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Sensory surprises in platypus, mantis.

Sensory surprises in platypus, mantis

In the realm of the senses, animals continue to amaze scientists. No longer impressed by a dog's ability to hear high-pitched whistles or a cat's ability to see in dim light, researchers have gone on to document far more unexpected animal perceptions in such animals as the platypus and praying mantis.

Take the bill of the duck-billed platypus. It serves as an antenna to pick up weak electrical signals, scientists report in the Jan. 30 NATURE. This is the first report of electroreception in mammals, say Henning Scheich of the Technical University of Darmstadt, West Germany, Anna Guppy of the Australian National University in Canberra City and their colleagues.

In the recent experiments, hungry platypuses were observed to explore underwater with their eyes, ears and nostrils closed. By swinging their bills rapidly back and forth, they detected direct and alternating electrical currents, which they used both to locate and avoid objects. For example, the platypuses would swim down to and try to bite active batteries, but not inactive ones. The scientists propose that the platypus, which feeds on live crustaceans, frogs and small fishes, naturally uses its bill to detect the electric field generated by the muscles of moving prey.

Some fish and amphibians are known to sense electrical currents, but the platypus appears to use a distinctly different, independently evolved type of electroreceptor. These receptors may be located in the ducts of mucous skin glands, which would prevent them from drying out when the platypus is out of the water, the scientists suggest.

The praying mantis provides another sensory surprise--a single "ear" that is a groove in the underside of its thorax. Long thought to be deaf, the insect possesses a "sensitive and specialized acoustic sense," David D. Yager and Ronald R. Hoy of Cornell University report in the Feb. 14 SCIENCE.

What the mantis hears is ultrasonic frequencies, perhaps wings rubbing abdomen during courtship or the sonar signals of insect-eating bats. The sensitivity to ultrasound is shared by some other insects that detect sound with more conventional organs. But all other insects that hear have two "ears," widely separated on the body. Their auditory organs are on the forelegs, on the back of the thorax or on the abdomen.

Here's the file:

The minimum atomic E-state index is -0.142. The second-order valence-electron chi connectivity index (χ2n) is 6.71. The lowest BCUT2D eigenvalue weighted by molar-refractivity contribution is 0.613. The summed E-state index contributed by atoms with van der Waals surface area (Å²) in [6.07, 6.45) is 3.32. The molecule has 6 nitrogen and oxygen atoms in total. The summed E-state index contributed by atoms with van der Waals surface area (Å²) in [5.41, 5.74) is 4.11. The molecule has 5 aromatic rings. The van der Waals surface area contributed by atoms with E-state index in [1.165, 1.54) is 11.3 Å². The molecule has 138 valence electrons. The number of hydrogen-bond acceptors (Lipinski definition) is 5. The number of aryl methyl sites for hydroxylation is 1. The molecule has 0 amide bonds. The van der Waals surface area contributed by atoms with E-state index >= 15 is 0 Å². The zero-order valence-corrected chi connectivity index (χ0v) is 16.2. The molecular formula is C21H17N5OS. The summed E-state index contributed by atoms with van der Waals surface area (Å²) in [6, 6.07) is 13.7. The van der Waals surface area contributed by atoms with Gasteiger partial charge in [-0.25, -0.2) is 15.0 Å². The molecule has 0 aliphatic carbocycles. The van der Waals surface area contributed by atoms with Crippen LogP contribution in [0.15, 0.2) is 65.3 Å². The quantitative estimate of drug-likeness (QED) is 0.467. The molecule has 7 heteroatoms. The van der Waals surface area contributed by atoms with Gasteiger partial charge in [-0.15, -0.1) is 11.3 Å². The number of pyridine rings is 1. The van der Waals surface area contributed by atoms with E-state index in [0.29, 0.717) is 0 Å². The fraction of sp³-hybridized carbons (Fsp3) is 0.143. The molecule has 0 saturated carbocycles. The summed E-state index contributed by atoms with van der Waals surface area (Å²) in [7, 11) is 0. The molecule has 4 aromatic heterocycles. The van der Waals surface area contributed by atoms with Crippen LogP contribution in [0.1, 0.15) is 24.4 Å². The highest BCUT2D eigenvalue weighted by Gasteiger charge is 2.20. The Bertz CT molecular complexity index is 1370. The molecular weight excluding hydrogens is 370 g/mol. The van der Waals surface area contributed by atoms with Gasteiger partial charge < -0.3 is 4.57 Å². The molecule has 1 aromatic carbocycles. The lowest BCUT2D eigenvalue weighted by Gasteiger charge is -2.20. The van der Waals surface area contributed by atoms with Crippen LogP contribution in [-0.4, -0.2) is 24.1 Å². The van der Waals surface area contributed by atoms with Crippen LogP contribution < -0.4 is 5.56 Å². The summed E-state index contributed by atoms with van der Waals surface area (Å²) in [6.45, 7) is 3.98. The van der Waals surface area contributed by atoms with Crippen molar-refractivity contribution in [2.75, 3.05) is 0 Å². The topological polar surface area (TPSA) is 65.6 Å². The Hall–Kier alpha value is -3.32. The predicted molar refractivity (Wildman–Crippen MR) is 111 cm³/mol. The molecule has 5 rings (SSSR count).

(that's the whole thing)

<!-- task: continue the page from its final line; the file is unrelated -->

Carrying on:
The first evidence for hearing in the mantis was nerve signals recorded after stimulation with sound. To locate the "ear" responsible, the scientists used a process of elimination. They removed a mantis's legs and coated various parts of its body with a heavy layer of petroleum jelly or melted wax. Nerve recordings show that the mantis does respond to sound when it has no legs, and also when most of its thorax is covered. Only a drop of wax in the deep thoracic groove renders the nerve insensitive to sound.

The "ear" of the mantis consists of a thinned region of cuticle folded into a groove shaped like an elongated teardrop. Under each wall of the groove is a large air sac, connected to the insect's respiratory system. A small neural structure, thought to carry auditory information from the vibrating cuticle to the central nervous system, is located near the top of the sac.

Because animals obtain information about the location of a sound by comparing the input of their two ears, the scientists reasoned that the "cyclopean ear" of the mantis would not be useful in localizing sound. Their data occur: The location of a sound appeared to make no difference in the activity recorded from the nerve.

Although Yager and Hoy do not yet know what role detection of ultrasonic signals plays in the natural lives of mantises, some preliminary experiments do provide a hint. The scientists are interested in learning "who hears" among the 1,700 mantis species of the world, Yager says. When the researchers provided "batlike" ultrasound pulses to an Asian hymenopodid mantis in flight, it responded by extending its forelegs and flexing its abdomen. This response caused an abrupt and dramatic deviation in the flight path. Yager and Hoy conclude, "The mantis thus has independently evolved not only a novel ear but possibly a complex nocturnal predator avoidance system."
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Author:Miller, Julie Ann
Publication:Science News
Date:Feb 15, 1986
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